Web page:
New York New Jersey Rail, LLC (and NJ and NY Terminals)   Leave a comment


This post covers the New York New Jersey Rail, LLC and related terminals.

Circa 1919, A railroad car float in the Upper New York Bay. Photo Source:


  • Greenville Yards (Port Jersey)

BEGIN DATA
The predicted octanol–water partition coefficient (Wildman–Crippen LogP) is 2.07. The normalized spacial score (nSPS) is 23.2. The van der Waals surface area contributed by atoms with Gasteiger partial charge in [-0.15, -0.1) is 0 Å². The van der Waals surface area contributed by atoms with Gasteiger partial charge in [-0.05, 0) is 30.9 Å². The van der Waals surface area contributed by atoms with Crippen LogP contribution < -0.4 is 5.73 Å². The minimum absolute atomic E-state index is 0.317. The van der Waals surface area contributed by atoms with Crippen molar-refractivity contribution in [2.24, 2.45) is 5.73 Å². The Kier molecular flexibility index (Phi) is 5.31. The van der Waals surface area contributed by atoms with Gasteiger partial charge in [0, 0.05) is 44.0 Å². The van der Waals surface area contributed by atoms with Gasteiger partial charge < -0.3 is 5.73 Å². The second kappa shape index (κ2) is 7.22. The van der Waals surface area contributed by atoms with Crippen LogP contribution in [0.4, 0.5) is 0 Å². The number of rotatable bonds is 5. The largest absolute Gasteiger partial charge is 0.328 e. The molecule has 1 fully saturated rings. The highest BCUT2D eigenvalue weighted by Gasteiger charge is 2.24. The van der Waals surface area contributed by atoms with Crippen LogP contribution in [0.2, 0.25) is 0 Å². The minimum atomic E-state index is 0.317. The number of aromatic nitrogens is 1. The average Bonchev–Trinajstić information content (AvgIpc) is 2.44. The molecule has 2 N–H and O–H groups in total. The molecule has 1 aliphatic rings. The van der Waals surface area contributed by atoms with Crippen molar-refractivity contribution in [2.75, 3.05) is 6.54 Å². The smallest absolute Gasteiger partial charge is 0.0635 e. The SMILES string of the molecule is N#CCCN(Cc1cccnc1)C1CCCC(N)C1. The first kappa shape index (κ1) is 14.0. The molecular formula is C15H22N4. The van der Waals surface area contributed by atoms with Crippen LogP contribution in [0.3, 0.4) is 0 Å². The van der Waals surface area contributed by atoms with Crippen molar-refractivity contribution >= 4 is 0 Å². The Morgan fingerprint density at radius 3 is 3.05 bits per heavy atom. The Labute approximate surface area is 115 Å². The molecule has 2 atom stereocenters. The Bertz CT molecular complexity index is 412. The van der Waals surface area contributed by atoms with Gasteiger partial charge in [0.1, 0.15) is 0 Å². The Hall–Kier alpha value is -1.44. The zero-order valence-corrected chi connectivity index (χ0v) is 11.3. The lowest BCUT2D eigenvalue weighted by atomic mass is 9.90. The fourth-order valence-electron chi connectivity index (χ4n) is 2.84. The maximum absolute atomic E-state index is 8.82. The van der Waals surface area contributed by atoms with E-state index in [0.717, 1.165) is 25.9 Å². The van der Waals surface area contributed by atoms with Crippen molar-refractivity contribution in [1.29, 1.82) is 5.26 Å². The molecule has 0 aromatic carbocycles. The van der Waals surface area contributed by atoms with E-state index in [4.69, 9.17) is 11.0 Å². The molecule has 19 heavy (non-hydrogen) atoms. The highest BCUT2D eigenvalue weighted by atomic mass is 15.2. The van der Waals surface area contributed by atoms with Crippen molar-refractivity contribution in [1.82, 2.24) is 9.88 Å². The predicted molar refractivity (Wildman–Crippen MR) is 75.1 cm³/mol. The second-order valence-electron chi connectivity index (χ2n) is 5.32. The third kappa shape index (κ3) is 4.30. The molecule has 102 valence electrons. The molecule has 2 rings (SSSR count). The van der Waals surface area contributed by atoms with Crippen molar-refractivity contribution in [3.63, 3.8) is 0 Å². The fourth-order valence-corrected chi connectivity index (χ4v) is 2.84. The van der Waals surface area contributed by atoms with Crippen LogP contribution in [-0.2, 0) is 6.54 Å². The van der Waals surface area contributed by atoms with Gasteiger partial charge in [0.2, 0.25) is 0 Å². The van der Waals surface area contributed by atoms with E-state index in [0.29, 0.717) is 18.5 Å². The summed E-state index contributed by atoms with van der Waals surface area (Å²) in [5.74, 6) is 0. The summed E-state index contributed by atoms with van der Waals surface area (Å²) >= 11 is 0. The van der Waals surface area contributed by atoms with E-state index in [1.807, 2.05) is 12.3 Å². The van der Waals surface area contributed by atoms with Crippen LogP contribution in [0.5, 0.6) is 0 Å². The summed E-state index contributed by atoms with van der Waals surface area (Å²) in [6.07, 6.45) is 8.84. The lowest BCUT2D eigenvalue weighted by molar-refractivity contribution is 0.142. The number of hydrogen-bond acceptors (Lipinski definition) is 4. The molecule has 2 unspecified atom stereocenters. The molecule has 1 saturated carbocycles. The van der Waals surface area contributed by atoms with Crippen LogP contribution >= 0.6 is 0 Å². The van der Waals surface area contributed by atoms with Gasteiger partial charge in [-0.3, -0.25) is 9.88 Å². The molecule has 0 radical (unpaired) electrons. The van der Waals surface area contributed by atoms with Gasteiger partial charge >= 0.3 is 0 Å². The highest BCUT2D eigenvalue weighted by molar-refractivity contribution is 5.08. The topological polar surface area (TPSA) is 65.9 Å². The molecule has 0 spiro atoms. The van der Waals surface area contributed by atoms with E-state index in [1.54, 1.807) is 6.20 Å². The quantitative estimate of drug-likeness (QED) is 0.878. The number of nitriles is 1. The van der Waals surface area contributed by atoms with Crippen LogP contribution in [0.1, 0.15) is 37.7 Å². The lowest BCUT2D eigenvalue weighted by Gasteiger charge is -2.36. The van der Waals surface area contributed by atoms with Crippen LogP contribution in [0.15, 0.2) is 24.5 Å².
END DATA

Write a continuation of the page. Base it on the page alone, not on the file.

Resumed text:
• The Greenville Yard takes its name from the former town of Greenville which became part of Jersey City in the 1860s and lie east of New Jersey Route 185. The yard also lends its name to a nearby industrial park and distribution center. The yard was first developed in 1904 by the Pennsylvania Railroad, and opened with three based on designs of their bridges at Harsimus Cove. They were referred to as No.11, No.12, and No.13. A number of different organizations were involved in its construction: the Steele & Condict Company of New Jersey manufactured the bridge mechanisms, Henry Steers, Inc. did the foundation, pile racks, bridges, and aprons, while the Cooper-Wigand-Cooke Company and the R.P. & J.H. Staats Company of New York jointly erected the bridge superstructure and transfer machinery housing. The new designs utilized electric motors and controls, and a live load counterweight system. PRR set the industry standard for electrified lift bridges with this design; virtually identical bridges were built in the Port of New York and New Jersey area by the New York, New Haven and Hartford Railroad at their Oak Point Yard in 1908, and the Baltimore and Ohio Railroad at their St. George, Staten Island terminal in 1912. A fourth bridge, No.14, was added in 1910, and a fifth, No.10, in 1924. This was constructed by the Schuylkill Bridge Works Division of the Lewis F. Shoemaker & Company.The New York New Jersey Rail, LLC, (formerly the New York Cross Harbor Railroad), transfers freight cars across the bay to the Bush Terminal Yard in Brooklyn, New York. This car float operation reduces transfer time since they are not permitted to use New York Tunnel Extension under the Hudson River, Manhattan, and East River. Overland must they cross the Hudson 140 miles (225 km) to the north at Selkirk, New York, making a detour known as the “Selkirk hurdle.” NYNJ leases approximately 27 acres (11 ha) of land at Conrail‘s Greenville Yard, where it connects with two Class I railroadsCSX Transportation and Norfolk Southern Railway – both use Conrail‘s North Jersey Shared Assets Area Access to the national freight rail network and Canadian Pacific Railway is possible via the Lehigh Valley Railroad Bridge to the west or the Long Dock Tunnel to the northwest.